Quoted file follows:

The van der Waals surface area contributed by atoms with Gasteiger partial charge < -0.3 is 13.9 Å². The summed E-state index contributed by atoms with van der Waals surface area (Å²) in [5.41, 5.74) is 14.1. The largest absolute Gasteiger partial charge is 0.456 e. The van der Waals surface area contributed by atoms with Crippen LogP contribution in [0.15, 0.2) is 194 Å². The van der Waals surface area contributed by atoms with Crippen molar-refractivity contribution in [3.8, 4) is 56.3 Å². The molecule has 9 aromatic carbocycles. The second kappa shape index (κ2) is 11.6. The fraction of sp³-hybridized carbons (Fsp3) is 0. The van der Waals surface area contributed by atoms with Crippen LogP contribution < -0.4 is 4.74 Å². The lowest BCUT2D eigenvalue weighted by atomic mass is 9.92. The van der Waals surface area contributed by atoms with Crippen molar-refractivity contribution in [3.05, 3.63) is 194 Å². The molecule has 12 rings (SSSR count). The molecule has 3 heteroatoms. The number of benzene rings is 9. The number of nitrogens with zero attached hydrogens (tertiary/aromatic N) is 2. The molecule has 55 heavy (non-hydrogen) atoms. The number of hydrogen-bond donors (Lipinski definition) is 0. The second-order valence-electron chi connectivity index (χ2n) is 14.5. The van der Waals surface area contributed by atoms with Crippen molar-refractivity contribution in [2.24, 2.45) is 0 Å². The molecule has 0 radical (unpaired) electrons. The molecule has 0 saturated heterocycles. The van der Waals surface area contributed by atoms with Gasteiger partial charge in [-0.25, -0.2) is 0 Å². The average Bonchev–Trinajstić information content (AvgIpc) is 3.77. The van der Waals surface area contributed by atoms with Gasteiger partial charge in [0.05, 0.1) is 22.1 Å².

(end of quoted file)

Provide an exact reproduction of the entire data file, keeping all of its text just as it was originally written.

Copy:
The van der Waals surface area contributed by atoms with Gasteiger partial charge < -0.3 is 13.9 Å². The summed E-state index contributed by atoms with van der Waals surface area (Å²) in [5.41, 5.74) is 14.1. The largest absolute Gasteiger partial charge is 0.456 e. The van der Waals surface area contributed by atoms with Crippen LogP contribution in [0.15, 0.2) is 194 Å². The van der Waals surface area contributed by atoms with Crippen molar-refractivity contribution in [3.8, 4) is 56.3 Å². The molecule has 9 aromatic carbocycles. The second kappa shape index (κ2) is 11.6. The fraction of sp³-hybridized carbons (Fsp3) is 0. The van der Waals surface area contributed by atoms with Crippen LogP contribution < -0.4 is 4.74 Å². The lowest BCUT2D eigenvalue weighted by atomic mass is 9.92. The van der Waals surface area contributed by atoms with Crippen molar-refractivity contribution in [3.05, 3.63) is 194 Å². The molecule has 12 rings (SSSR count). The molecule has 3 heteroatoms. The number of benzene rings is 9. The number of nitrogens with zero attached hydrogens (tertiary/aromatic N) is 2. The molecule has 55 heavy (non-hydrogen) atoms. The number of hydrogen-bond donors (Lipinski definition) is 0. The second-order valence-electron chi connectivity index (χ2n) is 14.5. The van der Waals surface area contributed by atoms with Crippen molar-refractivity contribution in [2.24, 2.45) is 0 Å². The molecule has 0 radical (unpaired) electrons. The molecule has 0 saturated heterocycles. The van der Waals surface area contributed by atoms with Gasteiger partial charge in [-0.25, -0.2) is 0 Å². The average Bonchev–Trinajstić information content (AvgIpc) is 3.77. The van der Waals surface area contributed by atoms with Gasteiger partial charge in [0.05, 0.1) is 22.1 Å².